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A Prophet Not Easily Discouraged

Nathan Evans

by Terence Maguire, for the Kennett Underground Railroad Center


Strong advocates of abolition and those actively involved in Underground Railroad activity were often not appreciated by their neighbors.  In many instances members of Quaker meetings took the harsh step of “reading out” such zealots from their midst—in a sense, excommunicating them.  Wilmington Monthly Meeting considered doing that to Thomas Garrett but stopped short.  Marlborough Meeting so discouraged several of its members that they left to help start the Longwood Progressive Meeting, to which John and Hannah Cox donated property  (now the Chester County Conference and Tourist Bureau).  The Coxes and Isaac and Dinah Mendenhall had been made to feel unwelcome at Kennett Friends Meeting, and they became founders of this new progressive meeting, advocating not only abolition but women’s suffrage, and equality of races.

At the Willistown Friends Meeting, Nathan Evans, an agent of the UGRR, was offending his fellow Quakers, as well as his neighbors, by his unceasing advocacy of abolition. His fellow meeting members “admonished him to cease from bringing these subjects into his sermons.” Though not a fiery speaker, he was not easily discouraged.  Eventually, they grew tired of his lecturing and, “he was disowned from membership.”

However, Evans challenged his disownment and had it overturned by Concord Quarterly Meeting.  He resumed attendance at Willistown and dwelt on the same subject.  On one occasion he went into grim details about a party of fugitives whom he and his family had just aided: their rags, their hunger, their weariness, “their flesh bearing the marks of the lash,” the agony of a mother who had seen her child “torn from her and sold to traders.”  This time his fellow Quakers reacted not with anger or censure but with a plea for sympathy. “Have a little mercy on us,” asked one elderly member.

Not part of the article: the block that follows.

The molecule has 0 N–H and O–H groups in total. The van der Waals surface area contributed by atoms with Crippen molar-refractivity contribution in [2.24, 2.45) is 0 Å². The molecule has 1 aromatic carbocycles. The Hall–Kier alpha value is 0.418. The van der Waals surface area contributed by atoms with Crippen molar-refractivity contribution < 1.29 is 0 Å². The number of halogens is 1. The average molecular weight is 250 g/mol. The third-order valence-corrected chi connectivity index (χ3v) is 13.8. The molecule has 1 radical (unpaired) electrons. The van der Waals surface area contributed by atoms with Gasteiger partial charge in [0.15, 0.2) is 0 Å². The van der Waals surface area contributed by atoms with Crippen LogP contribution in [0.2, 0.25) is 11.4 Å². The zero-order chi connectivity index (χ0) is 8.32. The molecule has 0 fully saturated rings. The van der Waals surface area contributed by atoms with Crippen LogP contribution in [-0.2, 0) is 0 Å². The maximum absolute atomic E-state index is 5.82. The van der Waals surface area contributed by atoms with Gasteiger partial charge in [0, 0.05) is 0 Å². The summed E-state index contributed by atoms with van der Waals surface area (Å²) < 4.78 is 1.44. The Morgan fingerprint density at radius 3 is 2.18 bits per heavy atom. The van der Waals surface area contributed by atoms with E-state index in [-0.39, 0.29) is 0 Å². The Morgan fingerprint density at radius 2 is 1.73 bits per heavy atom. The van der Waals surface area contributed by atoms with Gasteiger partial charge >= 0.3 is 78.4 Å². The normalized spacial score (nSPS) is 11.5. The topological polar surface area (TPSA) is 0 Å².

How ironic! Hearing an account of the hardships of others, for no reason other than the color of their skin, the meeting members asked Evans to spare them. Evans complied, though, and finished by discussing “kindness and love.”

In the ensuing years Nathan Evans continued to help all freedom-seekers who came to his home.  His son David kept a diary cataloging the numbers and dates of their “visitors”—an unusual step, as most UGRR agents did not keep records of their activities, which could be used against themselves as well as those whom they helped.  David’s journal is a rich resource of details; one early autumn night, for example, 25 fugitives came to the Evans household.

Nathan, nearing the end of his life, sadly concluded that the issue of slavery would probably only be settled by a “great calamity.”  He died in 1852, well before that calamity.  Only during the war were “the principles he maintained … adopted in his own neighborhood.” 


Quotes are from Robert Smedley, A History of the Underground Railroad in Chester County…, pp. 339-43.

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